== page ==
Saturday, August 03, 2013

movie review: Midnight Express

Midnight Express (1978)
Directed by Alan Parker

This movie (and the book it's based on) did a lot to dissuade Westerners from travelling to Turkey. It's the sort-of true story of Billy Hayes, an American who was caught trying to smuggle 2 kilos of hashish out of Istanbul and was put in prison for it. When Midnight Express was released, Turks were offended at the film's brutish, one-dimensional depiction of their country, and spoke out vehemently against it. Decades later, scriptwriter Oliver Stone admitted he had exaggerated Hayes' original story, and he and Hayes both apologized to the Turks for the overly harsh portrayal of their country.

Upon watching Midnight Express, I definitely thought it was, well, unsubtle. No one would dispute that prison conditions at the time in Turkey had room for improvement, but there is something distinctly unsavoury about the way all the Turks in the movie are portrayed: they're almost all cruel, or stupid, or both. There is a lot of "dark-skinned other" happening here on screen, a lot of caricature and cartoon.

That said, there are still some things that make the film worth watching, chief among them the actors. The late Brad Davis is amazing as Billy. He plays the character as someone who does something unbelievably dumb and then realizes far too late what he has sacrificed in his moment of stupidity. He's capable of acting in anger when pushed over the edge, but for the most part remains surprisingly sweet-natured and open. John Hurt is wonderful as the wry, sensitive Max, a Brit with a drug addiction who seems to spend equal amounts of time nodding off, lavishing affection on his cat, and hating Rifki, the prison's tea-and-all-sundries vendor and chief snitch. A very young Randy Quaid also puts in a good performance as a long-time prisoner who is desperate to escape no matter what.

The movie is definitely sensationalistic and very America-of-the-1970s in its approach, but it's an interesting artifact. If you want to spend a couple of hours getting a feel for what it would be like to be incarcerated in horrific conditions for a seeming eternity, this is the movie for you.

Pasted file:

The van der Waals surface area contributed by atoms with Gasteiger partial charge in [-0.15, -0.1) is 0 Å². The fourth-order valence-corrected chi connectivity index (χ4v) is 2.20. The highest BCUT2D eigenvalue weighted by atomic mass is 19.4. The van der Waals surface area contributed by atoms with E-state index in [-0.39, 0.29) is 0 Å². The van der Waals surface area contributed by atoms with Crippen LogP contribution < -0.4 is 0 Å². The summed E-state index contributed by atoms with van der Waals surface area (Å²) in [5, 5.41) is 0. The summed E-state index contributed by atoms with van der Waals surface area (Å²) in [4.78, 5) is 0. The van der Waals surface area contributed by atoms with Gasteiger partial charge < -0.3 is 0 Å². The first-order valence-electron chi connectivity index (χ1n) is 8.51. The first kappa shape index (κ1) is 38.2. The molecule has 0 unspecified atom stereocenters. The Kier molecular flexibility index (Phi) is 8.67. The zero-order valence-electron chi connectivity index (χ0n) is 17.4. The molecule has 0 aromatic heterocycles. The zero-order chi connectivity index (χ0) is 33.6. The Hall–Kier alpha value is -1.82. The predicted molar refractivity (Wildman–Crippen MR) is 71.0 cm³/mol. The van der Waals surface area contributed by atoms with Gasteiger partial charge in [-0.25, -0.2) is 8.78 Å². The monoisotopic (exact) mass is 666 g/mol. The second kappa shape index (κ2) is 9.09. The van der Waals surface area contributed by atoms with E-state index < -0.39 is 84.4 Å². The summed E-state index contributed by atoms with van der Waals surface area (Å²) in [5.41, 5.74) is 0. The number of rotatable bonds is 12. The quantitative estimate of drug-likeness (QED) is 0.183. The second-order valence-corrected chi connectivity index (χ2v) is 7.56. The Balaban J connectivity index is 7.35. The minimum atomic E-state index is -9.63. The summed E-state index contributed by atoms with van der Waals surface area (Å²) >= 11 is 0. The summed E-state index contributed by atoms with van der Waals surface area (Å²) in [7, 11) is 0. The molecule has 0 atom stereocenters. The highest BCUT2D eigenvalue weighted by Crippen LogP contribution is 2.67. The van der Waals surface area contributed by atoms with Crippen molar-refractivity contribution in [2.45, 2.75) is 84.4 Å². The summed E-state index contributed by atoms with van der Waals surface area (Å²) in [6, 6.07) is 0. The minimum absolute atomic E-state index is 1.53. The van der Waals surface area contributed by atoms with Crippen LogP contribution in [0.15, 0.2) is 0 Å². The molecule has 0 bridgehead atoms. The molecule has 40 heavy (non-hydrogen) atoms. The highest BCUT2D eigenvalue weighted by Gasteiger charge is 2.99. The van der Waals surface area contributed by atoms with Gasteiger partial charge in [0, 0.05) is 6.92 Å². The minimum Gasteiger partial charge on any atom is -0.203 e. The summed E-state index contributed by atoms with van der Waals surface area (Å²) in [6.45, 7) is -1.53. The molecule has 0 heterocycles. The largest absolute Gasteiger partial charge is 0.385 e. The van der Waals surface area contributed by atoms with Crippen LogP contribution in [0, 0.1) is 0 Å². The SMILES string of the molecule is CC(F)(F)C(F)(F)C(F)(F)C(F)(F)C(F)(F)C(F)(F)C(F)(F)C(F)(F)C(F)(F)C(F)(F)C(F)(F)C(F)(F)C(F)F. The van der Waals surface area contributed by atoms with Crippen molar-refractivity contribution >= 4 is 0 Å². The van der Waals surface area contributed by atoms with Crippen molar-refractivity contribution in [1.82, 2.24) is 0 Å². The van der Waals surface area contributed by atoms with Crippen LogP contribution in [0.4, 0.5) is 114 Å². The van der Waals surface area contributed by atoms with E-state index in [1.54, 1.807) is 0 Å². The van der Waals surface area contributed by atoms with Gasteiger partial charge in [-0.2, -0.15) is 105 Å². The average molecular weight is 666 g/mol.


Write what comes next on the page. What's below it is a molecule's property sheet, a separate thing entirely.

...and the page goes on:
PS: This is totally beside the point, but I was intrigued by how much Brad Davis resembled Brad Pitt when his hair was long, and Channing Tatum when his hair was short.

Sunday, July 28, 2013

movie review: Missing

Missing (1982)
Directed by Costa-Gavras

Missing is based on the true story of Charles Horman, a freelance American journalist living in Chile with his (also American) wife when General Augusto Pinochet bombed the president's palace and carried out a coup d'etat. The country was thrown into violent chaos; curfews were implemented and anyone on the street during curfew could be summarily shot. The military terrorized civilians by patrolling the streets with tanks and machine guns, constantly shooting into crowds. They carried out random arrests, torture, and executions. Many years later, it was officially confirmed that thousands of people had been rounded up and executed in Chile's national stadium.

Six days after the coup, Charles Horman disappeared.

The movie centres around Horman's wife, Beth (Sissy Spacek), who is still in Chile trying to get some answers about what has happened to her husband, and Charles' father Ed (Jack Lemmon), who has flown to Chile from the US after getting nowhere with government representatives back home. The real strength of Missing is the relationship between Beth and Ed, which starts out as tense and mildly combative (Ed thinks Beth and Charles are irresponsible, paranoid "anti-establishment" types; Beth thinks Ed is rigid, judgmental, and hopelessly naive about what the US is really up to in Chile). Over the course of the film, as Beth and Ed fight their way through a gauntlet of evasive, prevaricating American officials, they form a bond over their shared love of Charles and their surprisingly similar passion for justice. Ed begins to understand what the US has really been doing in Chile, and starts to suspect that the American officials not only know more than they were letting on but may in fact be partly responsible for Charles' disappearance.

Spacek and Lemmon are powerful, subtle actors who have instantly believable chemistry as father-and-daughter-in-law. Although Spacek was actually in her early 30s when this was filmed, she looks fragile and delicate and more like someone in her early 20s. However, we (and Ed) soon realize that even though the violence she witnesses affects her deeply and terrifies her, she has an iron strength and the power of her unshakeable convictions to help her continue. As for Lemmon, director Costa-Gavras explained in later interviews why he wanted to cast him over other actors better known for dramatic roles: Lemmon is vulnerable and humane, and, despite his reputation as a comedic actor, able to give a subtle performance of a man who has a strong faith in his country and its leaders, but finds out to his horror that his beloved America may have betrayed him most cruelly.

Costa-Gavras does a beautiful job of filming the chaos in the streets--his simple but effective framing and sharply focused soundscape (there is very little non-diegetic music, for example, but the sounds of gunshots echo in the background of nearly every scene) serve the narrative very well and give it the feeling of a stark, sombre documentary film.

If you are looking for an intelligent, engrossing film that is not an easy watch but definitely a satisfying one, I recommend Missing.

Monday, March 25, 2013

movie review: With A Friend Like Harry (alternate title: Harry, He's Here to Help)

With A Friend Like Harry/Harry, He's Here to Help (2000)
Directed by Dominik Moll